HARLEM — Just weeks after the Panel for Educational Policy approved the expansion of a charter school into space parents and administrators at Central Park East II elementary school had identified as a possible location for a new middle school, the Department of Education confirmed that the progressive school would grow starting in the 2014-2015 school year.
“We’re continuing to work with the CPE community to develop a plan for a progressive middle school option for the 2014 school year," confirmed DOE spokesman Devon Puglia.
The move comes after the Panel for Educational Policy voted last month to allow East Harlem Scholars Academy Charter School to keep an existing school at the Jackie Robinson educational complex at 1573 Madison Ave. through 2016 and to establish a second school there.
CPE parents and officials were frustrated by the move because they had been trying for four years to identify space to expand into a progressive middle school that emphasizes experimental learning over testing. The district lacks progressive school options in the area.
Schools Chancellor Dennis Walcott told CPE II parent Debbie Meyer in an August 20, 2012, email that there simply was no space available for expansion.
"Currently, given the volume of space needs in upper Manhattan, the DOE is unable to consider this request for a school expansion," Walcott wrote.
The DOE said it remained interested in a progressive middle school in the area to offer parents choice. It has announced plans to open 78 new, mostly small schools during the 2013-2014 school year, bringing to 656 the number of new schools opened during the Bloomberg administration.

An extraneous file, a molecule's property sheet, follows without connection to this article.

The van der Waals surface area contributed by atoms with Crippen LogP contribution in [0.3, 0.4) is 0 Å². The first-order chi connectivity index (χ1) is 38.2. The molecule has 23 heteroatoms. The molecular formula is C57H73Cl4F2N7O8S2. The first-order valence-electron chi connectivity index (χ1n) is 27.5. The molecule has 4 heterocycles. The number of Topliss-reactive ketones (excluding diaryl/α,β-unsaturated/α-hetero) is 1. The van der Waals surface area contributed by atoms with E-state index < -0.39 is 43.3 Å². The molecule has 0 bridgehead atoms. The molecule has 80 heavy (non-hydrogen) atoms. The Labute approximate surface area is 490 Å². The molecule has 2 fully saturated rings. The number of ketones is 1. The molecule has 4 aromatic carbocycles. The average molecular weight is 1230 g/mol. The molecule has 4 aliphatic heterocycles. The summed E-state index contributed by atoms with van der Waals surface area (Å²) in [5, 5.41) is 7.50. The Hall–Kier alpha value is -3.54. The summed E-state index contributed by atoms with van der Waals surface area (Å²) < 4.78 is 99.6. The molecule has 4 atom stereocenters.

CPE II principal Naomi Smith has been negotiating with the DOE to work out the details of the expansion but a vote is expected in June. Both sides say it is not finalized where the new school would be located.
"You can fight City Hall," Smith said.
Jeff Ginsburg, executive director of the respected East Harlem Tutorial Program and East Harlem Scholars Academies, said the extension for its first charter school to stay at the school would allow it time to build a $40 million private space at 105th Street and Second Avenue by the 2015-2016 school year that will also house after-school programs for 600 children.
The new charter school would provide East Harlem parents and students more options because the school draws 91 percent of its students from the neighborhood compared to the 50 percent of Central Park East II's students that live in Districts 3 and 4.
CPE officials disagreed, saying that the economic and racial diversity of its school was one of its main selling points.
Central Park East II parent Raven Snook, 41, a freelance journalist, said she feels better knowing that her daughter Marlena, 7, will have the option of attending a progressive middle school in her neighborhood.
"Despite our rallying, we knew that getting the PEP vote to go our way was a long shot at best," she said.
Smith said there is still the feeling at the district school that Mayor Michael Bloomberg favors charter schools.
"The mayoral election will happen and the candidates and the public will deal with that issue," Smith said. "What this shows is that when parents and educators and community people work together there is still room in our democratic society to make advances."
Despite disappointment that the middle school won't be located in the educational complex, parents are focusing on the positives.
"We hope it's nearby, of course, but in the end the most important thing is getting the middle school," Snook. said